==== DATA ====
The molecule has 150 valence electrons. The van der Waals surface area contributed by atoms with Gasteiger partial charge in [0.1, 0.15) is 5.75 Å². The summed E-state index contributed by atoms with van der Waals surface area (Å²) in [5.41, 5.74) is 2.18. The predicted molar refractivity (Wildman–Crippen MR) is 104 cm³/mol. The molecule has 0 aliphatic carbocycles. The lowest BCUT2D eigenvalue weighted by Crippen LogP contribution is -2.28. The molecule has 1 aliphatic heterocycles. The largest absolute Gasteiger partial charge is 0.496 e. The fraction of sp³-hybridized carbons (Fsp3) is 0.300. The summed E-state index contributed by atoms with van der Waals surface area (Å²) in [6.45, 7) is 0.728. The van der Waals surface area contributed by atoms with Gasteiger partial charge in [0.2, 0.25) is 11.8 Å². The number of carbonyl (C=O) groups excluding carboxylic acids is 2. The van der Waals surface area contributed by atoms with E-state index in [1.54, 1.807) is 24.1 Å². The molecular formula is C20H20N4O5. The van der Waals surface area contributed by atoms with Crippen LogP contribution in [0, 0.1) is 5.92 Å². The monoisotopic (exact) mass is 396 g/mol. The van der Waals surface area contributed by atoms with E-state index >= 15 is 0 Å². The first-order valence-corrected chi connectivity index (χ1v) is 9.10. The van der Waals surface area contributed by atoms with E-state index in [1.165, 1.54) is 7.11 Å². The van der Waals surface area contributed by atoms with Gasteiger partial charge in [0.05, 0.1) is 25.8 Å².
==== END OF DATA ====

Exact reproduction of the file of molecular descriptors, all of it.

The molecule has 150 valence electrons. The van der Waals surface area contributed by atoms with Gasteiger partial charge in [0.1, 0.15) is 5.75 Å². The summed E-state index contributed by atoms with van der Waals surface area (Å²) in [5.41, 5.74) is 2.18. The predicted molar refractivity (Wildman–Crippen MR) is 104 cm³/mol. The molecule has 0 aliphatic carbocycles. The lowest BCUT2D eigenvalue weighted by Crippen LogP contribution is -2.28. The molecule has 1 aliphatic heterocycles. The largest absolute Gasteiger partial charge is 0.496 e. The fraction of sp³-hybridized carbons (Fsp3) is 0.300. The summed E-state index contributed by atoms with van der Waals surface area (Å²) in [6.45, 7) is 0.728. The van der Waals surface area contributed by atoms with Gasteiger partial charge in [0.2, 0.25) is 11.8 Å². The number of carbonyl (C=O) groups excluding carboxylic acids is 2. The van der Waals surface area contributed by atoms with E-state index in [1.54, 1.807) is 24.1 Å². The molecular formula is C20H20N4O5. The van der Waals surface area contributed by atoms with Crippen LogP contribution in [0, 0.1) is 5.92 Å². The monoisotopic (exact) mass is 396 g/mol. The van der Waals surface area contributed by atoms with E-state index >= 15 is 0 Å². The first-order valence-corrected chi connectivity index (χ1v) is 9.10. The van der Waals surface area contributed by atoms with E-state index in [1.165, 1.54) is 7.11 Å². The van der Waals surface area contributed by atoms with Gasteiger partial charge in [0.05, 0.1) is 25.8 Å².